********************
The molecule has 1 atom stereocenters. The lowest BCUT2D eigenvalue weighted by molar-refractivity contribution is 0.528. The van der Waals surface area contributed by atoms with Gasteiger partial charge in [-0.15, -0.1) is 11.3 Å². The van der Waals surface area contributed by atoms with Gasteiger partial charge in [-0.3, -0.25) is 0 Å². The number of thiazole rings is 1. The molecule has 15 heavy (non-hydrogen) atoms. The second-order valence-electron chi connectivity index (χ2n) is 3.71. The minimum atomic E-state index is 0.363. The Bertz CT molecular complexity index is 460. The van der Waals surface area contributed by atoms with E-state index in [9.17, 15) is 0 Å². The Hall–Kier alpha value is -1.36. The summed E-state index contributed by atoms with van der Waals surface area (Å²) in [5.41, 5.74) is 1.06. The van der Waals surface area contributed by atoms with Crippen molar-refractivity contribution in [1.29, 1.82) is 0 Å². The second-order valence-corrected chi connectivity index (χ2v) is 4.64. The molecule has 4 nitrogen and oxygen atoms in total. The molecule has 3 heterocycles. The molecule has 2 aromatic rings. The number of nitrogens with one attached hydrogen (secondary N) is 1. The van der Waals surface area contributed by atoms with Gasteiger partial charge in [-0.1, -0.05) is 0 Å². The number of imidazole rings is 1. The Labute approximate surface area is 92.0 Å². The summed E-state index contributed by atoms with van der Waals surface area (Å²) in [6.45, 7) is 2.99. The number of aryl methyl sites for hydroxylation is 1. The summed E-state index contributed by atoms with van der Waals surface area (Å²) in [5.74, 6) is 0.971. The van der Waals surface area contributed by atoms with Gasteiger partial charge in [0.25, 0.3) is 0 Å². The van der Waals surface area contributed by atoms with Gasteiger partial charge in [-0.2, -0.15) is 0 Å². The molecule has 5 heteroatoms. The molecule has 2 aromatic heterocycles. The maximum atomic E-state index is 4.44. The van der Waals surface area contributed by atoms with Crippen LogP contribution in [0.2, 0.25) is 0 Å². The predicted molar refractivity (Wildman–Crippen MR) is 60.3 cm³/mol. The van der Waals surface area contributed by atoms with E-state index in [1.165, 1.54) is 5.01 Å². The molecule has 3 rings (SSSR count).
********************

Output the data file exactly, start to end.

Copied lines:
The molecule has 1 atom stereocenters. The lowest BCUT2D eigenvalue weighted by molar-refractivity contribution is 0.528. The van der Waals surface area contributed by atoms with Gasteiger partial charge in [-0.15, -0.1) is 11.3 Å². The van der Waals surface area contributed by atoms with Gasteiger partial charge in [-0.3, -0.25) is 0 Å². The number of thiazole rings is 1. The molecule has 15 heavy (non-hydrogen) atoms. The second-order valence-electron chi connectivity index (χ2n) is 3.71. The minimum atomic E-state index is 0.363. The Bertz CT molecular complexity index is 460. The van der Waals surface area contributed by atoms with E-state index in [9.17, 15) is 0 Å². The Hall–Kier alpha value is -1.36. The summed E-state index contributed by atoms with van der Waals surface area (Å²) in [5.41, 5.74) is 1.06. The van der Waals surface area contributed by atoms with Crippen molar-refractivity contribution in [1.29, 1.82) is 0 Å². The second-order valence-corrected chi connectivity index (χ2v) is 4.64. The molecule has 4 nitrogen and oxygen atoms in total. The molecule has 3 heterocycles. The molecule has 2 aromatic rings. The number of nitrogens with one attached hydrogen (secondary N) is 1. The van der Waals surface area contributed by atoms with Gasteiger partial charge in [-0.1, -0.05) is 0 Å². The number of imidazole rings is 1. The Labute approximate surface area is 92.0 Å². The summed E-state index contributed by atoms with van der Waals surface area (Å²) in [6.45, 7) is 2.99. The number of aryl methyl sites for hydroxylation is 1. The summed E-state index contributed by atoms with van der Waals surface area (Å²) in [5.74, 6) is 0.971. The van der Waals surface area contributed by atoms with Gasteiger partial charge in [0.25, 0.3) is 0 Å². The van der Waals surface area contributed by atoms with Gasteiger partial charge in [-0.2, -0.15) is 0 Å². The molecule has 5 heteroatoms. The molecule has 2 aromatic heterocycles. The maximum atomic E-state index is 4.44. The van der Waals surface area contributed by atoms with Crippen LogP contribution in [0.2, 0.25) is 0 Å². The predicted molar refractivity (Wildman–Crippen MR) is 60.3 cm³/mol. The van der Waals surface area contributed by atoms with E-state index in [1.165, 1.54) is 5.01 Å². The molecule has 3 rings (SSSR count).